HEAT EXCHANGER TECHNOLOGY
Plastic pipes help to optimise power plant availability1 January 2010
The German engineering firm Wallstein has developed and delivered two heat recovery systems to the Belchatow plant, in Poland, but constructed from PTFE elements instead of the more usual nickel alloys. The net result is to prolong the life of the heat exchanger and thereby improve the availability of the plant.
Wallstein Ingenieur GmbH in Recklinghausen has developed and delivered two heat recovery systems for Europe’s largest power station, Belchatow, in Poland, operated by PGE Elektownia Belchatow SA. The plant is to be expanded by the addition of an 858 MW block, for which the general contractor is Alstom, which has a projected efficiency of around 42%. To help achieve this efficiency level the power station employs a Wallstein heat recovery system which increases the net efficiency of the plant by 0.65 percentage points. The system unit, one for each of two lines, consists of a number of PTFE heat exchanger elements which cool the boiler flue gas by around 50K and export around 32MW per complete unit to a boiler feed water heater (Figure 3). This reduces the turbine steam bleed required, thereby increasing the electrical output.
The PTFE tubing is constructed from AlWaFlon®, a development of DuPont’s Teflon®, and the total length of tubing in each heat exchanger is around half a million metres.
The net result of employing AlWaFlon tubing is expected to be a lengthening of the life of the heat exchange installation and an improvement in the life and availability of the power station.
Construction of the heat exchanger
AlWaFlon is a proprietary development from Wallstein Ingenieur GmbH in Recklinghausen, Germany, Fluortubing in Utrecht, the Netherlands, and DuPont in Switzerland. The chemically inert fluoropolymer is mixed with specific materials in order to produce a tube that has optimal characteristics for heat transfer, strength and temperature endurance. It is also used to line the heat exchanger casing.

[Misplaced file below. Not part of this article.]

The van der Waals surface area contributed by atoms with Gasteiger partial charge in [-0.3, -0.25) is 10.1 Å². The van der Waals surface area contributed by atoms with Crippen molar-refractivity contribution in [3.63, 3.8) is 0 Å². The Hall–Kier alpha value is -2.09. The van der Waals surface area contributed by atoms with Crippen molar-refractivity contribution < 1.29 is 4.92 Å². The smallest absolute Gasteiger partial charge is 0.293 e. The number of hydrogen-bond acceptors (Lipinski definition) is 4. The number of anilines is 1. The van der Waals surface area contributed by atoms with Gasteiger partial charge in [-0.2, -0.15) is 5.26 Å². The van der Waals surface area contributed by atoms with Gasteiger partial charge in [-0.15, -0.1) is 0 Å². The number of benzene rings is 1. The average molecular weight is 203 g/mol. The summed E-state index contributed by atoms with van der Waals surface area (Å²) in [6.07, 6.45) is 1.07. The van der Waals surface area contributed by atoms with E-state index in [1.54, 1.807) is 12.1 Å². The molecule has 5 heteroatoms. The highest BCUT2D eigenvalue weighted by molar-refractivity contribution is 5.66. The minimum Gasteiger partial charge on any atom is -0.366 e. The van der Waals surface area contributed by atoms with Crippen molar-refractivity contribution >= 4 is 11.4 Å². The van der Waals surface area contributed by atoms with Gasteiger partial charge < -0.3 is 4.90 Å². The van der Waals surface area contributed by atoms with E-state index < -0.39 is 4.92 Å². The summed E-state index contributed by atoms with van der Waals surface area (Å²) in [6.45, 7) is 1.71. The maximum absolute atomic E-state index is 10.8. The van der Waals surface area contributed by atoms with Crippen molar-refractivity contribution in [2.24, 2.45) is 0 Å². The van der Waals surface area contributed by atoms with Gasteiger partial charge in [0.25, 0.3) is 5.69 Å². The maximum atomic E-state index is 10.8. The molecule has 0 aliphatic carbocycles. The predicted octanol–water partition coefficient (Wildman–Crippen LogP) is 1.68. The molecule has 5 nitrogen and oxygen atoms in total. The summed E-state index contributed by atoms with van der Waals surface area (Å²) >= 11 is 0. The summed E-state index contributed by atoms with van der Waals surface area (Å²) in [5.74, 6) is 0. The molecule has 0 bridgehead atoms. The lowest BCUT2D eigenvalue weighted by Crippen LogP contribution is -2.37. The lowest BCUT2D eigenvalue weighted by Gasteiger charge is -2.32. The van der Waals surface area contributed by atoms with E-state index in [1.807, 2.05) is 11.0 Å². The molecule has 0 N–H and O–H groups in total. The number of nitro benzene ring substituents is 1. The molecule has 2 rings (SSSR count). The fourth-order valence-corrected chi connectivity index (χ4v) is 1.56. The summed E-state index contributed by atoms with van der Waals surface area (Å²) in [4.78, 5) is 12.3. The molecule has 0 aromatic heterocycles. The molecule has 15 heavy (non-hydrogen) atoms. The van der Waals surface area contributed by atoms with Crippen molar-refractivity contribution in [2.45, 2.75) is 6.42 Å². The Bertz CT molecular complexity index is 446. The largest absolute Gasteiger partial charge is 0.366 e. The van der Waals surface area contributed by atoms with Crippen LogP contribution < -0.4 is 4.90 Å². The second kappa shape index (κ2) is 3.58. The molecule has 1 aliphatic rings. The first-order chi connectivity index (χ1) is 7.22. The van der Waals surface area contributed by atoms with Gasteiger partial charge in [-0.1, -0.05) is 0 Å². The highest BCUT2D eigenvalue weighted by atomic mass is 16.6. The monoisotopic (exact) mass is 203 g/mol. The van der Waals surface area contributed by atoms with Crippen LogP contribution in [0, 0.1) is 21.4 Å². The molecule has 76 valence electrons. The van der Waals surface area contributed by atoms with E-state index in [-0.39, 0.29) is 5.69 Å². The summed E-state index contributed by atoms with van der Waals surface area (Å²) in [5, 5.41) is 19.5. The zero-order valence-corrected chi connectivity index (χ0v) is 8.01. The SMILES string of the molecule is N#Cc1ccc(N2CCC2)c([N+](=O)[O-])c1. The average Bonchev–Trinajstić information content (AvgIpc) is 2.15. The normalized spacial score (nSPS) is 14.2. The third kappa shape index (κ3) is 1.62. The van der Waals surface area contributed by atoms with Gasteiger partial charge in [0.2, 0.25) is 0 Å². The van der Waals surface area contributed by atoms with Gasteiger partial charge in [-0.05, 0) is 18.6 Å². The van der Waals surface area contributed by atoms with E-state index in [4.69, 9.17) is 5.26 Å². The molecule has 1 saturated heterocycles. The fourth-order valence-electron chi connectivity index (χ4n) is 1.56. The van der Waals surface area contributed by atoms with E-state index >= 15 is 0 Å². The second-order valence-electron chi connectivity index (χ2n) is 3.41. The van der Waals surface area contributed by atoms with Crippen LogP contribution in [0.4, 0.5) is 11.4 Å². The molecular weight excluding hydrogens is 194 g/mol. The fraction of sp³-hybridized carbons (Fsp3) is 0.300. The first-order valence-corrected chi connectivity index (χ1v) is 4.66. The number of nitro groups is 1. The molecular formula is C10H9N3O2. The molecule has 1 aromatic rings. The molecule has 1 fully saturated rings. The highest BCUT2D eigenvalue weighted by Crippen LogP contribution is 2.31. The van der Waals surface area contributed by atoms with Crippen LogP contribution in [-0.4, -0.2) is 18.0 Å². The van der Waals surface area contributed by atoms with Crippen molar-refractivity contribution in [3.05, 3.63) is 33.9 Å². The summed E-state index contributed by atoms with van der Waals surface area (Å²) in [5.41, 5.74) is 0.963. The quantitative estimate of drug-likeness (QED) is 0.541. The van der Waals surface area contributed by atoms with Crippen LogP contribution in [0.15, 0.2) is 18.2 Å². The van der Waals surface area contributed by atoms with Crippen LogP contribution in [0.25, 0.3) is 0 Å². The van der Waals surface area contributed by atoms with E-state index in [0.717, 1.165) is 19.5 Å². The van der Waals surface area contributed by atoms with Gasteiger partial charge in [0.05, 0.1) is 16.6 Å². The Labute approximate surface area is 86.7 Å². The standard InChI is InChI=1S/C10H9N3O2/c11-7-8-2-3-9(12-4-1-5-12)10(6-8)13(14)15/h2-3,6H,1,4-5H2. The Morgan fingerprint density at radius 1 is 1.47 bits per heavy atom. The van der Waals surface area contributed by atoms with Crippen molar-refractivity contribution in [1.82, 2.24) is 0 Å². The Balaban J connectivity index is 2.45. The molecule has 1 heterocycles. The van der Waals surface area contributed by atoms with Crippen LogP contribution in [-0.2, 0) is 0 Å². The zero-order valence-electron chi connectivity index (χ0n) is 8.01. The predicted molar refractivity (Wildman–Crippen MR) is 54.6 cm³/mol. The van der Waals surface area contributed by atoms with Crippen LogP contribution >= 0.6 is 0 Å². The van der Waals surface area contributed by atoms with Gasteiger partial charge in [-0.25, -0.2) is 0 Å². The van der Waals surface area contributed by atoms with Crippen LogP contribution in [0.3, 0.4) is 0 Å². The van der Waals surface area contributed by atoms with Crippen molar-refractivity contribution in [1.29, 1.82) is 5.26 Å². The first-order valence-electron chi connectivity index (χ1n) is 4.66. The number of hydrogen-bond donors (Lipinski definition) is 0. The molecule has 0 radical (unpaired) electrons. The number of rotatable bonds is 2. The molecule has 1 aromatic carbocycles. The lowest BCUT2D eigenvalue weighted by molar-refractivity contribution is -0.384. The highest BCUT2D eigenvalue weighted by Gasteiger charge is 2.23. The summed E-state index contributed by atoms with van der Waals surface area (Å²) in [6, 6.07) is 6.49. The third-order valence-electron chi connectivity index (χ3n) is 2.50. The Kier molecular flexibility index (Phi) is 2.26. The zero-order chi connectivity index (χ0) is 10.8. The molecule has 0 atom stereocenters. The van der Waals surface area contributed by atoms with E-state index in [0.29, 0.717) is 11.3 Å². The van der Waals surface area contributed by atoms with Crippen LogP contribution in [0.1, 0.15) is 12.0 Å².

The industry has long been dominated by nickel-alloy products, which have good temperature and pressure characteristics but in some instances cannot withstand the corrosive effects of the flue gas. Flue gas can contain aggressive acidic mixtures of SO2, SO3, HF and HCl, which condense out of the gas at their dewpoint temperatures and attack metallic material with which they come into contact. AlWaFlon is not affected by this corrosive acid mixture and its non-stick Teflon-like characteristic also means that flue gas does not adhere to the surface of the polymer. This is not the case with metal tubing, where corrosive fluids attach to the outer surfaces of the tubes and further corrode the metal. Besides its use in coal fired power stations, where gas/water heat exchangers are fitted, the piping is also employed in gas/gas heat exchangers for incinerators, and in condensing economisers for biomass power plants, as well as industrial boilers where dewpoint corrosion is a major issue.
Wallstein uses a unique flexible spacer system to ensure that the thermal expansion of the tubes is freely accommodated, and that they are corrosion-proof, and easily washed. The washing system employed minimises the dust build-up in the system, ensuring that system performance is not affected by undue accumulation. Wallstein also designed the piping system for the hydronic circuit and the control circuitry for the system.
In proof tests from BASF, AlWaFlon withstood high pressure and temperature for over 10 000 hours, at a higher temperature than other fluoropolymers. This allows the wall thickness to be reduced and the thermal performance of the tube to be increased. The notified body, TÜV Süd, has tested the pressure tubes and reported positive results with higher temperatures. The upper temperature limit for this material is around 260°C, depending on the tube pressure.